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Prostarski190
05-23-2012, 06:23 PM
Has anyone ever used JB Weld or Marine-Tex on an exterior engine block crack? If so did it work, what was your experience, and would you recommend either or?

Cloaked
05-23-2012, 08:25 PM
Has anyone ever used JB Weld or Marine-Tex on an exterior engine block crack? If so did it work, what was your experience, and would you recommend either or?Useless and worthless and should be outlawed. Some love it... It's a joke and not even a temp fix.

Yea yea... "It worked for me like a champ... bla bla..." .....................If you've never seen a JB repair fail at your expense, you'll keep going back to it until you do. Did I mention useless? Consider radiator leak stop too... :D Just throwing out an opinion based on experience... Also try Dry-Lok for your basement CMU wall..... I kid.. Useless too...

Fix it right. Sorry to hear about a cracked block but I'd replace it or find a person that understands metallurgy, cohesion of metals , and welding beyond the skills of "burning a rod" or feeding a wire.

.

mikeg205
05-23-2012, 08:32 PM
c'mon cloaked...don't hold back... :D just sayin' ^^+1

mdskier
05-23-2012, 08:34 PM
I bought a boat (not Mastercraft) about 12 years ago. After 2 years of very casual use (total of about 4 weeks a year) the engine failed. The mechanic that replaced it said the block had Jb Weld on it covering a crack.

So I agree with Cloaked, fix it right the first time. The JB Weld might hold up for a little while (or it might not).

Double D
05-23-2012, 08:49 PM
My brother in law used it on a Merc 305 I/O for a few years. Kept having to reapply it until he rebuilt it.


Sent from Never Neverland using my iPhone 4 on Tapatalk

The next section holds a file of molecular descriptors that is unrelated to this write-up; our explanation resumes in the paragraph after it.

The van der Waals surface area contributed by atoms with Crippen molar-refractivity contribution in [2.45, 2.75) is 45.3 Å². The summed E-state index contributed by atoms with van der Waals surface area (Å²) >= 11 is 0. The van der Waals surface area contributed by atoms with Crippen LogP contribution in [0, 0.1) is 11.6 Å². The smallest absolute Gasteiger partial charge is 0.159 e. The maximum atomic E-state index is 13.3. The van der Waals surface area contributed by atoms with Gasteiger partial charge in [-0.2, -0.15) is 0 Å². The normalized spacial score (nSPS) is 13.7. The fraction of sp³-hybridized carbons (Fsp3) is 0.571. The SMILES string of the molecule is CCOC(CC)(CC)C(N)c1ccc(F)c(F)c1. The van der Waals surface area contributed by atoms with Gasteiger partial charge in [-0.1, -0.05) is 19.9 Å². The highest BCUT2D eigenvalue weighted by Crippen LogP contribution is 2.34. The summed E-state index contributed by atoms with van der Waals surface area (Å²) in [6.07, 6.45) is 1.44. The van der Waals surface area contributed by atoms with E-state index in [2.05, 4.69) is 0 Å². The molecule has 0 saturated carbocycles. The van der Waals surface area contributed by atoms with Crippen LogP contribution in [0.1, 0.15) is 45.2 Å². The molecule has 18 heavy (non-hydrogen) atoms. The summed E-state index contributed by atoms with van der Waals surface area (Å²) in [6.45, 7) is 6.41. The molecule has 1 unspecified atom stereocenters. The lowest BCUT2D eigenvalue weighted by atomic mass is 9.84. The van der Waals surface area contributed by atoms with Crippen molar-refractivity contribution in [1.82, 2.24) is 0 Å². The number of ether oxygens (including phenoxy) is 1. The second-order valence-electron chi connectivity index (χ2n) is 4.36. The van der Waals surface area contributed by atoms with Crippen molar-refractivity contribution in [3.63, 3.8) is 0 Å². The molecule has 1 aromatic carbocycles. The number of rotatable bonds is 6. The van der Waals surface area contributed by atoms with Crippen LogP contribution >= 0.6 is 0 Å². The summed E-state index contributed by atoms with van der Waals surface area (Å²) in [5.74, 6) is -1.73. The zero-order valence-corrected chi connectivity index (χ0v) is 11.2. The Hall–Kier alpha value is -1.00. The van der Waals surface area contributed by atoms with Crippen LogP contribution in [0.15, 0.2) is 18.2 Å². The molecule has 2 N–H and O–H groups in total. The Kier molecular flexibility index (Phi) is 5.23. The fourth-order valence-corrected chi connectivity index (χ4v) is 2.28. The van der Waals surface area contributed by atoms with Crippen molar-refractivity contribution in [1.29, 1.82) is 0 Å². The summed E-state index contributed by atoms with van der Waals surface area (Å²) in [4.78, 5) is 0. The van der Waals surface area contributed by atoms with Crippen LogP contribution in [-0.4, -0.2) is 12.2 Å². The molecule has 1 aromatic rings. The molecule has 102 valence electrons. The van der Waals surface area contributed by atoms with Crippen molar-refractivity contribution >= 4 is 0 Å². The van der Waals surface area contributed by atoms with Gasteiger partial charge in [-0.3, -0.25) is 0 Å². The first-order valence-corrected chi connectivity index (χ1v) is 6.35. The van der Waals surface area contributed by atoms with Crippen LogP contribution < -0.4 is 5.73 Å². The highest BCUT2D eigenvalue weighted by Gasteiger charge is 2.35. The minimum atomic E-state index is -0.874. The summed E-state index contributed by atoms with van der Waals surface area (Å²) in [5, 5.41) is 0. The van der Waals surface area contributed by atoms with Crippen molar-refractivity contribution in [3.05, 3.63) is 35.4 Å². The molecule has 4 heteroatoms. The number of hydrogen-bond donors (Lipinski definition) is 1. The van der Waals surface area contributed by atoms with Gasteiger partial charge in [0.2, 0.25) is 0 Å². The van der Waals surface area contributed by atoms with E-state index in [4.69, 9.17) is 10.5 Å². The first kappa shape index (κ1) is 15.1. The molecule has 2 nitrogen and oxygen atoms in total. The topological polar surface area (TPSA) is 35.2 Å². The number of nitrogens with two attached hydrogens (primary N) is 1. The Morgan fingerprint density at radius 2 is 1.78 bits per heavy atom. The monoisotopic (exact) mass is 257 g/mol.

j.mccreight@hotmail.com
05-23-2012, 08:51 PM
yes the crack can be welded and fixed, the cost will largely be associated with how much work you put in it, the welder won't do it in the boat, if you find a welder that says he can do it in the boat you need to find another guy to do it as this guy doesn't know what he's doing, the repaired area needs to be heated before the welding begins, and the engine will need to be taken apart so you'll either have to pay him to prep it or you remove and prep it yourself. I personally have had several blocks repaired this way, take it apart and sent it to a race shop.

ahhudgins
05-23-2012, 09:01 PM
I actually brought a trick ski home this week in order to repair a hole with JB Weld!

Repair a cheap trick ski? Yes.
Repair a cracked block? No.:D

Prostarski190
05-23-2012, 10:31 PM
I want to thank everyone who has taken the time to reply and offer their opinion. I do value the wealth of knowledge available here. I'm still weighing my options and gathering information.

ctjahn
05-24-2012, 05:47 AM
I feel it is complete crap and should never be used but.... that being said.... I aways carry it in the toolbox for emergency repairs.

I did use it on a race engine for a season. As previously stated it is a temporary fix and should never be considered perminent. Also agree it is all in how it is applied. I stripped the paint, degreased, used brake clean (no water in the block), heated the surface and spread it wide around the crack I had....

I have a very good welder contact who can weld cast iron but I didnt want to warp the block or heads mid season. (The process uses a LOT of heat to properly weld and penetrate).

After the season was done it was properly fixed with a weld, block and head were decked and pressure tested. It was an SOB to get off...(the JB). I needed to use an angle grinder to remove it.

Your mileage may vary.
cj

Ironhorse
05-24-2012, 08:42 AM
I used it once on a Raptor engine and got stuck in the hills when I lost 90% of my engine oil out the same crack. DO NOT USE THIS ON YOUR ENGINE. There is far too much risk of ruining a great day and leaving you stranded. Sorry to hear about your engine and good luck.

RustyMC
05-24-2012, 08:53 AM
My dad sold boats out of Knoxville for many years and you would be surprised (or maybe you wouldn't) at the number of people coming in to trade their 'well running' boats with JB holding together the block. People give dealers a bad rap but don't underestimate the crooked nature of John Q. Public